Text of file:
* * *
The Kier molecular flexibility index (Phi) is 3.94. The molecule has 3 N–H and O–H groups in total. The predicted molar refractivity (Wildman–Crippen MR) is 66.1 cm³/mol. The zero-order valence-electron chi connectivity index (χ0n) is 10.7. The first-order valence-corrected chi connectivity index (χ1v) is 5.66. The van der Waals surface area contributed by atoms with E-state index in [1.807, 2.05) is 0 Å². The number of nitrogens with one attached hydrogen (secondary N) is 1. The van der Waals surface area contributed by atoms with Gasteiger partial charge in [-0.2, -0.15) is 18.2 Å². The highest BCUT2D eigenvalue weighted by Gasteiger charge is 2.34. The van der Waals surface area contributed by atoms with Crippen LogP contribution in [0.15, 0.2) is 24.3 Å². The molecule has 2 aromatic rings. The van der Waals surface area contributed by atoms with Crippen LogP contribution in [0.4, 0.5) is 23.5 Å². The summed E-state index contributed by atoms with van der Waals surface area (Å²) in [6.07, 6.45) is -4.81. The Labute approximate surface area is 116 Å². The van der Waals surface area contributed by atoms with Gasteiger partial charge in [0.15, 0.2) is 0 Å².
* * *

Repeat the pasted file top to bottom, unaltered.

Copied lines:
The Kier molecular flexibility index (Phi) is 3.94. The molecule has 3 N–H and O–H groups in total. The predicted molar refractivity (Wildman–Crippen MR) is 66.1 cm³/mol. The zero-order valence-electron chi connectivity index (χ0n) is 10.7. The first-order valence-corrected chi connectivity index (χ1v) is 5.66. The van der Waals surface area contributed by atoms with E-state index in [1.807, 2.05) is 0 Å². The number of nitrogens with one attached hydrogen (secondary N) is 1. The van der Waals surface area contributed by atoms with Gasteiger partial charge in [-0.2, -0.15) is 18.2 Å². The highest BCUT2D eigenvalue weighted by Gasteiger charge is 2.34. The van der Waals surface area contributed by atoms with Crippen LogP contribution in [0.15, 0.2) is 24.3 Å². The molecule has 2 aromatic rings. The van der Waals surface area contributed by atoms with Crippen LogP contribution in [0.4, 0.5) is 23.5 Å². The summed E-state index contributed by atoms with van der Waals surface area (Å²) in [6.07, 6.45) is -4.81. The Labute approximate surface area is 116 Å². The van der Waals surface area contributed by atoms with Gasteiger partial charge in [0.15, 0.2) is 0 Å².